I can imagine the conversation.
"Hey, Dad. While you and Mom shop I'm gonna hike up that mountain. I heard there's lots of trails. The sun's gonna stay up forever and it's so gorgeous today."
"OK, son, but be careful. You don't know what's up there. It could be dangerous."
"I'll be careful."
"When do you think you'll be back?
"I dunno. When do I need to be back? The ship doesn't sail till midnight."
"How about 9:30? It could be getting dark by then."
"Nine-thirty. No problem."
"OK, have fun, but remember: Be careful."
"OK, I will."
And off he went toward the sun-splashed mountains that serve as magnets for young and young-at-heart adventurers.
Evan Schroeder, 17, probably never heard the public service safety reminder that's been playing on the radio for weeks. The agencies and people who conduct the searches, rescues and, tragically, the body-recovery operations, came up with a checklist of safety tips for those considering treks up mountains and into forests.
Day and overnight hikers should carry:
* A light blanket
* A flashlight or fire starter for signaling to rescuers
* High-energy snacks to ward off hypothermia
* A cell phone or VHF portable radio to call for help
And hikers should dress in layers of brightly colored clothes and avoid cotton.
If the reminders don't mention footwear, I will. It's important. Surfaces can be steep, slick, wet and loose.
I don't know what Schroeder knew about mountain trail safety. I don't know if he equipped himself to survive the survivable. And I don't know what happened Wednesday afternoon an afternoon that was memorably spectacular in its outdoor allure.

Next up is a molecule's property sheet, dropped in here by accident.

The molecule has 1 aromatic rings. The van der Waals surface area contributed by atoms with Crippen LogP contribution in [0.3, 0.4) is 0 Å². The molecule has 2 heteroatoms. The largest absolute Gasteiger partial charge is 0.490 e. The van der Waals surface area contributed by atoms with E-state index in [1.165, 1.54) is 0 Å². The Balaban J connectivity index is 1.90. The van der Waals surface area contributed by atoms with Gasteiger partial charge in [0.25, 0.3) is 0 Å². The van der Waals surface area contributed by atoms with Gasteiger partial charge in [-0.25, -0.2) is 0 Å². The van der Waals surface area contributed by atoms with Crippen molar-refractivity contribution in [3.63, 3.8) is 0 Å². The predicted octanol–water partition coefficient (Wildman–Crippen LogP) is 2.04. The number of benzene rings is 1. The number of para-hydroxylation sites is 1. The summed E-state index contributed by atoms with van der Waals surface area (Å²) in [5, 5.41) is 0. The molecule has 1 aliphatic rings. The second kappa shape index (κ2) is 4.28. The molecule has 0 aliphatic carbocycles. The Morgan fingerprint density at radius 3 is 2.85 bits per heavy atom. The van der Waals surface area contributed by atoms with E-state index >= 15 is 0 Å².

But I have a teen-age son who hiked Mount Roberts and Mount Juneau every chance he got this summer. Too often, he went alone. Almost always, he went completely unprepared for the unexpected. Seldom would he take even a water bottle. Usually he wore cotton shirts. Routinely he hiked the mountains without informing his mother and I of his plans. Once, when he did tell us and then ran late, we worried ourselves sick.
But he is 19 and invincible. If he ever gave safety a thought, it was to dismiss the need to take precautions. Bad things happen to other people.
My heart aches for Evan Schroeder's family.
The vacation of a lifetime has turned into an inescapable, too-real nightmare.
His parents may ask themselves what more could they have done. They may wonder what happened on Mount Juneau. They may try to imagine each step, every turn that their son may have taken. And they may speculate again and again on what went wrong.
For a while they may be overwhelmed by the unfairness of it all.
How could a good boy have fallen so far, so fatally far?
Most likely, they will never know. In time, the pain will ease, but it never will pass completely. Ahead of them await countless reminders of the son they lost.
Today and forever, the mountains will attract more hikers. Most will come home or return shipboard to share stories of what they saw along the trails. They'll do it again or want to.
Our sons and daughters and brothers and sisters are not quite invincible. They are more vulnerable than they realize.
We are, each and every one of us, the "other people" to whom bad things sometimes happen.
And even if they won't take precautions, let 'em know they're loved. I can't think of anything that could be more comforting.
Steve Reed is managing editor of the Empire. He can be reached at email@example.com.
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